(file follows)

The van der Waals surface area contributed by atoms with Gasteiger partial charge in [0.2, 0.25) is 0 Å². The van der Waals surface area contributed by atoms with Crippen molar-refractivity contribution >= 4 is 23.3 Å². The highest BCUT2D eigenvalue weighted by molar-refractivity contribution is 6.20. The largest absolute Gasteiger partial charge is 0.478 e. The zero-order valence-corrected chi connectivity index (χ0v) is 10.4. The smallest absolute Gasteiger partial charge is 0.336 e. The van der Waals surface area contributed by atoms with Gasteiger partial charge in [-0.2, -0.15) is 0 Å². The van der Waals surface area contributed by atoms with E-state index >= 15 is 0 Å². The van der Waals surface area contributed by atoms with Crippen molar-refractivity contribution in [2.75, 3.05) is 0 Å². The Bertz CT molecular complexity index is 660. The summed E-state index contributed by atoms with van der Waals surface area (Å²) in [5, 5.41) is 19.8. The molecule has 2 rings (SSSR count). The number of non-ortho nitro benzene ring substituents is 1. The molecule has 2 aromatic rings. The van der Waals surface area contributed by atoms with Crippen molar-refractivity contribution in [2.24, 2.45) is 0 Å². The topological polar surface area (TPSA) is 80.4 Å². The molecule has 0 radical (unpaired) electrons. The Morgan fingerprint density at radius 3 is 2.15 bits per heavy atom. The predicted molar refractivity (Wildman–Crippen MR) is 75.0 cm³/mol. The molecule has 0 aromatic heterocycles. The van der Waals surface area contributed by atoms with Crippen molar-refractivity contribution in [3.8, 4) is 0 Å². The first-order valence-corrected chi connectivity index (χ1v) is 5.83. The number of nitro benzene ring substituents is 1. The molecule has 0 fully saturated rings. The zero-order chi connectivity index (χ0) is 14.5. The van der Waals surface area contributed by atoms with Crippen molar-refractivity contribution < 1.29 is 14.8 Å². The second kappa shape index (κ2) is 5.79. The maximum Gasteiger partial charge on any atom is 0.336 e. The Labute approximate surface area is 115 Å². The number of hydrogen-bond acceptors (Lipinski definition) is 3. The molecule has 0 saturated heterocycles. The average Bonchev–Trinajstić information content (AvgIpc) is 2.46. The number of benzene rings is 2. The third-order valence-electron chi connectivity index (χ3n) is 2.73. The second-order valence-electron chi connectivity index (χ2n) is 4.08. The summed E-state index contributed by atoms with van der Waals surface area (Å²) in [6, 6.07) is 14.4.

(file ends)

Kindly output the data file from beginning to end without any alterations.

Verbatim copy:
The van der Waals surface area contributed by atoms with Gasteiger partial charge in [0.2, 0.25) is 0 Å². The van der Waals surface area contributed by atoms with Crippen molar-refractivity contribution >= 4 is 23.3 Å². The highest BCUT2D eigenvalue weighted by molar-refractivity contribution is 6.20. The largest absolute Gasteiger partial charge is 0.478 e. The zero-order valence-corrected chi connectivity index (χ0v) is 10.4. The smallest absolute Gasteiger partial charge is 0.336 e. The van der Waals surface area contributed by atoms with Gasteiger partial charge in [-0.2, -0.15) is 0 Å². The van der Waals surface area contributed by atoms with E-state index >= 15 is 0 Å². The van der Waals surface area contributed by atoms with Crippen molar-refractivity contribution in [2.75, 3.05) is 0 Å². The Bertz CT molecular complexity index is 660. The summed E-state index contributed by atoms with van der Waals surface area (Å²) in [5, 5.41) is 19.8. The molecule has 2 rings (SSSR count). The number of non-ortho nitro benzene ring substituents is 1. The molecule has 2 aromatic rings. The van der Waals surface area contributed by atoms with Crippen molar-refractivity contribution in [2.24, 2.45) is 0 Å². The topological polar surface area (TPSA) is 80.4 Å². The molecule has 0 radical (unpaired) electrons. The Morgan fingerprint density at radius 3 is 2.15 bits per heavy atom. The predicted molar refractivity (Wildman–Crippen MR) is 75.0 cm³/mol. The molecule has 0 aromatic heterocycles. The van der Waals surface area contributed by atoms with Crippen molar-refractivity contribution in [3.8, 4) is 0 Å². The first-order valence-corrected chi connectivity index (χ1v) is 5.83. The number of nitro benzene ring substituents is 1. The molecule has 0 fully saturated rings. The zero-order chi connectivity index (χ0) is 14.5. The van der Waals surface area contributed by atoms with Crippen molar-refractivity contribution < 1.29 is 14.8 Å². The second kappa shape index (κ2) is 5.79. The maximum Gasteiger partial charge on any atom is 0.336 e. The Labute approximate surface area is 115 Å². The number of hydrogen-bond acceptors (Lipinski definition) is 3. The molecule has 0 saturated heterocycles. The average Bonchev–Trinajstić information content (AvgIpc) is 2.46. The number of benzene rings is 2. The third-order valence-electron chi connectivity index (χ3n) is 2.73. The second-order valence-electron chi connectivity index (χ2n) is 4.08. The summed E-state index contributed by atoms with van der Waals surface area (Å²) in [6, 6.07) is 14.4.